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90
Explicit Timestepping for stiff ODEs
 SIAM J. Sci. Comp
, 2003
"... Abstract. We present a new strategy for solving stiff ODEs with explicit methods. By adaptively taking a small number of stabilizing small explicit time steps when necessary, a stiff ODE system can be stabilized enough to allow for time steps much larger than what is indicated by classical stabili ..."
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Cited by 21 (6 self)
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Abstract. We present a new strategy for solving stiff ODEs with explicit methods. By adaptively taking a small number of stabilizing small explicit time steps when necessary, a stiff ODE system can be stabilized enough to allow for time steps much larger than what is indicated by classical stability analysis. For many stiff problems the cost of the stabilizing small time steps is small, so the improvement is large. We illustrate the technique on a number of wellknown stiff test problems.
Constraintdefined manifolds: a legacy code approach to lowdimensional computation
 J. Sci. Comp
"... If the dynamics of an evolutionary differential equation system possess a lowdimensional, attracting, slow manifold, there are many advantages to using this manifold to perform computations for long term dynamics, locating features such as stationary points, limit cycles, or bifurcations. Approximat ..."
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Cited by 19 (8 self)
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If the dynamics of an evolutionary differential equation system possess a lowdimensional, attracting, slow manifold, there are many advantages to using this manifold to perform computations for long term dynamics, locating features such as stationary points, limit cycles, or bifurcations. Approximating the slow manifold, however, may be computationally as challenging as the original problem. If the system is defined by a legacy simulation code or a microscopic simulator, it may be impossible to perform the manipulations needed to directly approximate the slow manifold. In this paper we demonstrate that with the knowledge only of a set of “slow ” variables that can be used to parameterize the slow manifold, we can conveniently compute, using a legacy simulator, on a nearby manifold. Forward and reverse integration, as well as the location of fixed points are illustrated for a discretization of the ChafeeInfante PDE for parameter values for which an Inertial Manifold is known to exist, and can be used to validate the computational results.
Stability analysis and applications of the exponential time differencing schemes
 J. Comput. Math
"... Dedicated to Professor Zhongci Shi on the occasion of his 70th birthday Exponential time differencing schemes are time integration methods that can be efficiently combined with spatial spectral approximations to provide very high resolution to the smooth solutions of some linear and nonlinear part ..."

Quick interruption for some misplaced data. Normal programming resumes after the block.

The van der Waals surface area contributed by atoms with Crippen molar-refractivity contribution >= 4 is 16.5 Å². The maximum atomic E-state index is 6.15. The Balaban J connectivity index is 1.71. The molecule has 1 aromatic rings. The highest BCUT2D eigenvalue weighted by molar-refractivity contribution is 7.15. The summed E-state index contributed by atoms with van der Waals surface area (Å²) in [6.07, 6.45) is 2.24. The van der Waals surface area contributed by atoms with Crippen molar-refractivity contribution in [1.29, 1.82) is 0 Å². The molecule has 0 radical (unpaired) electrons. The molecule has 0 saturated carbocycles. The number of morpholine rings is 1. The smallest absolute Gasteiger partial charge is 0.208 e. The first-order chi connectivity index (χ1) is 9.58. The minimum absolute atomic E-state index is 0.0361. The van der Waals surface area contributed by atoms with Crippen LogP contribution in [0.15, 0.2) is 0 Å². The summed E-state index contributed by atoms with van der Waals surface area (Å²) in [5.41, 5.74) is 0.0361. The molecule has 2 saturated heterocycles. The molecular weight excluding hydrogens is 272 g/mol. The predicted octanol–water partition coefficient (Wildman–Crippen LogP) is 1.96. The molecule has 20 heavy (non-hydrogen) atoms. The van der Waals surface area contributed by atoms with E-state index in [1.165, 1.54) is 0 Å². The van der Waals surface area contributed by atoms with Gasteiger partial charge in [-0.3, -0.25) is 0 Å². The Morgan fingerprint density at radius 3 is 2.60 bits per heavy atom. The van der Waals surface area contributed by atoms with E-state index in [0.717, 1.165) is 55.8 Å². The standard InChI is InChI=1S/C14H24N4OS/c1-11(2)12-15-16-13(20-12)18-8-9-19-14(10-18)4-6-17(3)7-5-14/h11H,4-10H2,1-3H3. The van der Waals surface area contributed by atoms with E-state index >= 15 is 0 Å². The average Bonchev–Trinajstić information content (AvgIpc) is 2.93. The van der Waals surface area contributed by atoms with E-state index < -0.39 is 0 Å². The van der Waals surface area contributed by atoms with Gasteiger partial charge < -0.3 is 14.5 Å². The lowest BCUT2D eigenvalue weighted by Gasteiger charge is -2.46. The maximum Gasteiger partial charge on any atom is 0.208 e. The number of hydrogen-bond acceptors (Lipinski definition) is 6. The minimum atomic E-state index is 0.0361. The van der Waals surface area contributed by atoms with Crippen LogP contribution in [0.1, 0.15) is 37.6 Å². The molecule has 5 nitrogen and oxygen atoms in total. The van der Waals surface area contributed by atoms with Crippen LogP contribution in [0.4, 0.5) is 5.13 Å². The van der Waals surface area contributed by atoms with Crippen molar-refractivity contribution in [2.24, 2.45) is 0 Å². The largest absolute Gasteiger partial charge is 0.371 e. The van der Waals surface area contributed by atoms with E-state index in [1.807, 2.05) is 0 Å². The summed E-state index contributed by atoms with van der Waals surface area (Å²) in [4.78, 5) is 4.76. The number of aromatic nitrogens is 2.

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Cited by 16 (3 self)
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Dedicated to Professor Zhongci Shi on the occasion of his 70th birthday Exponential time differencing schemes are time integration methods that can be efficiently combined with spatial spectral approximations to provide very high resolution to the smooth solutions of some linear and nonlinear partial differential equations. We study in this paper the stability properties of some exponential time differencing schemes. We also present their application to the numerical solution of the scalar AllenCahn equation in two and three dimensional spaces. Mathematics subject classification: Key words: 1.
A MULTISCALE METHOD FOR HIGHLY OSCILLATORY ORDINARY DIFFERENTIAL EQUATIONS WITH RESONANCE IN MEMORY OF GERMUND DAHLQUIST
"... ABSTRACT. A multiscale method for computing the effective behavior of a class of stiff and highly oscillatory ordinary differential equations (ODEs) is presented. The oscillations may be in resonance with one another and thereby generate hidden slow dynamics. The proposed method relies on correctly ..."
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Cited by 16 (2 self)
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ABSTRACT. A multiscale method for computing the effective behavior of a class of stiff and highly oscillatory ordinary differential equations (ODEs) is presented. The oscillations may be in resonance with one another and thereby generate hidden slow dynamics. The proposed method relies on correctly tracking a set of slow variables whose dynamics is closed up to ɛ perturbation, and is sufficient to approximate any variable and functional that are slow under the dynamics of the ODE. This set of variables is detected numerically as a preprocessing step in the numerical methods. Error and complexity estimates are obtained. The advantages of the method is demonstrated with a few examples, including a commonly studied problem of Fermi, Pasta, and Ulam. 1.